There is a snuff-bottle I have held back from my Bloch and Bloch post. And it is this.
Bonham’s describes it:
Nephrite of pebble material; well hollowed with an irregular flat lip; carved as a continuous rock formation with a flowering orchid growing from one crag. 1740-1850.
The cracks in the piece were in the original pebble. Instead of smoothing them out, the artist preserved them. He thought they were beautiful.
My favorite view of this piece is this: lying on its side (as it was designed to be stored), as if it got tired — or perhaps drunk — and wanted to lie down.
You can almost hear the sigh of relief as it lies down after all this preening around on stage.
Your reporter has been a passionate follower of snuff-bottle art ever since he has acquired a few pieces himself in Malaysia, some 5 years ago. He has since discovered that it is a pretty large hobby with pretty intense participants, its own society, its own famed museums, and — fairly frequent major auctions. But nothing he has seen so far has prepared him for this: the auction of the Bloch and Bloch collection. Wow.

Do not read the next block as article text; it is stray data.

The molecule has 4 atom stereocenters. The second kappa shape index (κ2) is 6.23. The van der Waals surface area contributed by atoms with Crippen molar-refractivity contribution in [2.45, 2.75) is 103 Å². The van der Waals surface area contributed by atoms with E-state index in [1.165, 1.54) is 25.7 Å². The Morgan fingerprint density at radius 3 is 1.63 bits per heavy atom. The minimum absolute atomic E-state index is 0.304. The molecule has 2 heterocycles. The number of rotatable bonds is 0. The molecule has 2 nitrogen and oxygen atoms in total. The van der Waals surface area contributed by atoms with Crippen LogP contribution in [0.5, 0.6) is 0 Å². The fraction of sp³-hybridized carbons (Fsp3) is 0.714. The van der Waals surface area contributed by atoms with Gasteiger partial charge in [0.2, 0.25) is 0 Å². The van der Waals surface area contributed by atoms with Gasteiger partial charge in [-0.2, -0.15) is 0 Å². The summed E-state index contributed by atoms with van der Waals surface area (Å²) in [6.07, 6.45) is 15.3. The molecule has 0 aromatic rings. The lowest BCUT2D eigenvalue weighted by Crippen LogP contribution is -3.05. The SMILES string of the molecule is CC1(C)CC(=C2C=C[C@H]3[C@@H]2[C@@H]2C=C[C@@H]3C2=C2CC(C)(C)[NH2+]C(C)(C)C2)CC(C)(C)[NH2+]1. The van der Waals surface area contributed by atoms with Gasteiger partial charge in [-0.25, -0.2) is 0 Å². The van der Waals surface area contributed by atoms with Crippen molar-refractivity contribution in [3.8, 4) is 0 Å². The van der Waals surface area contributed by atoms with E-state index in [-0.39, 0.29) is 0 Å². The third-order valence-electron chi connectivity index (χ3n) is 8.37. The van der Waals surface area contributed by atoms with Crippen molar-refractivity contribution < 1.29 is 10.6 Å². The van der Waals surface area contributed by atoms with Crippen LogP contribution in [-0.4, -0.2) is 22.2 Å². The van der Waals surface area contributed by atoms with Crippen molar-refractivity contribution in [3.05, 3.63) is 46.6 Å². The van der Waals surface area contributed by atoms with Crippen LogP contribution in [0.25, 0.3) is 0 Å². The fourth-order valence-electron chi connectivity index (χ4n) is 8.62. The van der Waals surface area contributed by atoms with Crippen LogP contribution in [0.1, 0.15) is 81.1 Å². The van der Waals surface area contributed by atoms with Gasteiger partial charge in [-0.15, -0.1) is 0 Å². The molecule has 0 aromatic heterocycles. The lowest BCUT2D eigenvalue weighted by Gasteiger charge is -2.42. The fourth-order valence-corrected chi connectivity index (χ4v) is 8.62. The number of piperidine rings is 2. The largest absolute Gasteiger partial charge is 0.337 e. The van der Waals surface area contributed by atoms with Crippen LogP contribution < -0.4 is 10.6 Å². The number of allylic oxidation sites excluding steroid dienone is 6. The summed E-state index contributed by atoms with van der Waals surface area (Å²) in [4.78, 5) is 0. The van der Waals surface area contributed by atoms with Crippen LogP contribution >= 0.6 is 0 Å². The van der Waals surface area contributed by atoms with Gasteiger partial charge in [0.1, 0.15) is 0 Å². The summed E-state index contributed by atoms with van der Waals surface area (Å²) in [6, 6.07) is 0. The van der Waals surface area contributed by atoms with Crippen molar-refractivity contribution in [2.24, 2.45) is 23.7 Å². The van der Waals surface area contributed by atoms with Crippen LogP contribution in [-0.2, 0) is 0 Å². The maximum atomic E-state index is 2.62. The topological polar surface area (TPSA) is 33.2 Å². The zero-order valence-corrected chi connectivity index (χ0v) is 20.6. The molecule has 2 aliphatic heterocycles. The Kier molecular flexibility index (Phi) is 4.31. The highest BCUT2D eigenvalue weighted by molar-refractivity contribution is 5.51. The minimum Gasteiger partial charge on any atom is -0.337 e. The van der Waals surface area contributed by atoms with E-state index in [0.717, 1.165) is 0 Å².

This has been carved in bamboo root:
This bottle was made of amber sometime between 1760 and 1820. In 1969 a Chinese inside-painter-master (see my upcoming post on him) Wang Xisan painted it inside:
This one was carved in coral:
This one is porcelain:
This one attempts to get away from the usual shiny porcelain glaze by showing that mottled and dull can also work (it does):
This one imitates western art — one isn’t sure whether this is meant to be flattery:
And this one was carved out of a wall-nut (except for the jade stopper, carved in the shape of a hand holding a peach):
And here is something rare — and fun: a Japanese (Meiji Era) snuff-bottle!